A co-op is a multi-resident housing property that is actually a corporation, where each tenant has a financial interest in the building as a whole, rather than just an individual unit. In other words, you are a shareholder of the co-op and don’t own your own unit.

Overall, co-ops can be less expensive to purchase than a traditional condo. However, there are additional restrictions and responsibilities placed on co-op shareholders that you may not be willing to take on.

Co-operative units are not as common as condos, and some may restrict you from selling your shares in the public market. But, if you can find the cash for the larger down payment, becoming a shareholder in a co-op can save you thousands on housing costs.

3. Live in a duplex

If you want to cut housing costs but still live in a house, consider a duplex. The inside of a duplex looks and feels like a standalone property, but is actually two homes connected (sharing a common wall) as one unit. Because you are living in only one half of the property, your mortgage or monthly rent is much lower.

With a duplex, you also have opportunities to generate extra income. If you buy a whole duplex, you can rent out one side while you live in the other. Buying under favorable conditions (buyer’s market, low rates, etc.) could potentially drive down your monthly housing expense even more after applying your tenant’s rent to your mortgage. Of course, you would need to be willing to take on the role as property manager as well.

This savvy financial move can also lower your annual income taxes, since you can deduct half the expenses of the property as a rental.

4. Live in a mobile home

You’ve probably seen mobile home parks as you drive around the neighborhoods in your area. Mobile homes – otherwise known as “manufactured” homes – are prefabricated housing units that are built in factories, and considerably less than buying a traditional house built on a foundation.

Today’s mobile homes have improved greatly in the past couple of decades. They’re much more customizable, with tons of options, floor plans, and deluxe upgrades.

They are smaller than a house, and are often found in communities created just for mobile homes. If you live in one of these communities, your yard will be very small (if anything!). Because of the smaller footprint, you can buy a mobile home for a fraction of the cost of a regular house.

In 2020, the average sale price of a new manufactured home was $88,200, while the median sale price of a new house was $325,500. That’s about one fourth of the cost!

5. Buy a Tiny Home

If you’re considering downsizing, building a Tiny Home could be a viable option for you.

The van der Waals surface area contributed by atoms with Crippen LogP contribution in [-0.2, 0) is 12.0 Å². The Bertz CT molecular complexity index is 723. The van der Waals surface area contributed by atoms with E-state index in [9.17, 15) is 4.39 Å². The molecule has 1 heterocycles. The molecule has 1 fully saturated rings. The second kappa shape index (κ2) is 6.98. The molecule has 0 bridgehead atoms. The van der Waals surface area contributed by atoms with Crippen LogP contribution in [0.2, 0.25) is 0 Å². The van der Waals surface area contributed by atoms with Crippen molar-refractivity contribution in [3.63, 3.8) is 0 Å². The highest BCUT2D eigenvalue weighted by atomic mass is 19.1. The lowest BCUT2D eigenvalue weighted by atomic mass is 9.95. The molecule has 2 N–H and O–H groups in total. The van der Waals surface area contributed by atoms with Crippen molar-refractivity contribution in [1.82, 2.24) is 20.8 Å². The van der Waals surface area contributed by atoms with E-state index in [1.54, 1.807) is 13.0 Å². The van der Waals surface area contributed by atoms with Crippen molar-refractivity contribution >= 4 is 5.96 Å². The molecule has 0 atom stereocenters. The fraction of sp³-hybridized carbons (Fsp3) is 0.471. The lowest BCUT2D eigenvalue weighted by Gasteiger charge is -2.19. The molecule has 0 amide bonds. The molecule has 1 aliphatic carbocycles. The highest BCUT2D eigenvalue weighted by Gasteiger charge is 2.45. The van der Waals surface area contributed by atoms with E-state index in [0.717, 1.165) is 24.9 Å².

As the name sounds, a Tiny Home is a very small house – generally under 600 square feet – that can be moved. Because of their small size, they can typically be purchased and built for much less than a regular-sized home on a foundation.

But, just like a regular home, you’ll need property to put your Tiny Home on. Not all residential property is zoned for these unique units, so your options will be limited.

If you cut your living space by 75%, keep in mind you will need to get rid of most of your stuff, just keeping the essentials.

The price of a Tiny Home is comparable to a mobile home (#4 above), and you can save thousands a year on housing costs if you decide to invest in one.

6. Buy a fixer-upper

If you’re handy with home improvements, buying a renovation project might be a good option for you to live cheaply. Depending on how much work needs to be done, you can buy a fixer-upper at a drastically reduced price. Then, after you’ve made some upgrades to it, sell it at a huge profit.

Your mortgage will be lower for as long as you need to fix up the home. Once you add substantial equity to the property, you can decide to live there permanently (and keep the low mortgage), or sell it and use your profits for your next home.

There are some who actually make this their livelihood. They’re called “house-flippers”, buying homes at a steep discount, fixing them up, then selling them at a profit.  It’s a lot of work, but it has the potential to keep your housing costs way down.

7. Rent an efficiency apartment

If you want to drastically cut housing costs but still want your own space, consider renting an efficiency apartment (also known as a “studio”). These housing units cost less than a traditional apartment because everything – except the bathroom – is in one room. So, your bed, couch, and kitchen area are all in one space.

One way to save even more is to keep your eyes peeled for move-in specials. Many complexes will occasionally offer one month’s free rent, or waive application fees. These deals will make your average rental cost even lower.

In addition, look for units that include access to a gym, pool, barbecue area, and other typical apartment amenities.

Of course, studio apartments don’t offer much space, so if you have a lot of stuff, you’ll need to get rid of it or store it somewhere else.

Another way to save housing costs with an efficiency apartment is by building one onto your current home. Many people will build one over their garage and then rent it out. Because of the small space, you could easily get a loan for the building costs, and the rent you charge would cover the payments as well as provide you with a nice profit!

8. Rent a guest house

Guest houses are typically detached spaces from the main house, and take up less than 1,000 square feet. If the homeowner rarely uses his guest house, he might be willing to rent it to you for a lower cost than a regular apartment.

You would have less room than a house all to yourself, but you would save hundreds on utility bills.

Browse sites like Craigslist or NextDoor to find guest house rentals in your area.

9. Rent a room

If you’re on your own, renting one room from a homeowner might be suitable for you. Many times your rent will include your own bathroom, and access to the kitchen and laundry facilities. If you’re lucky, you might even get your own private entrance.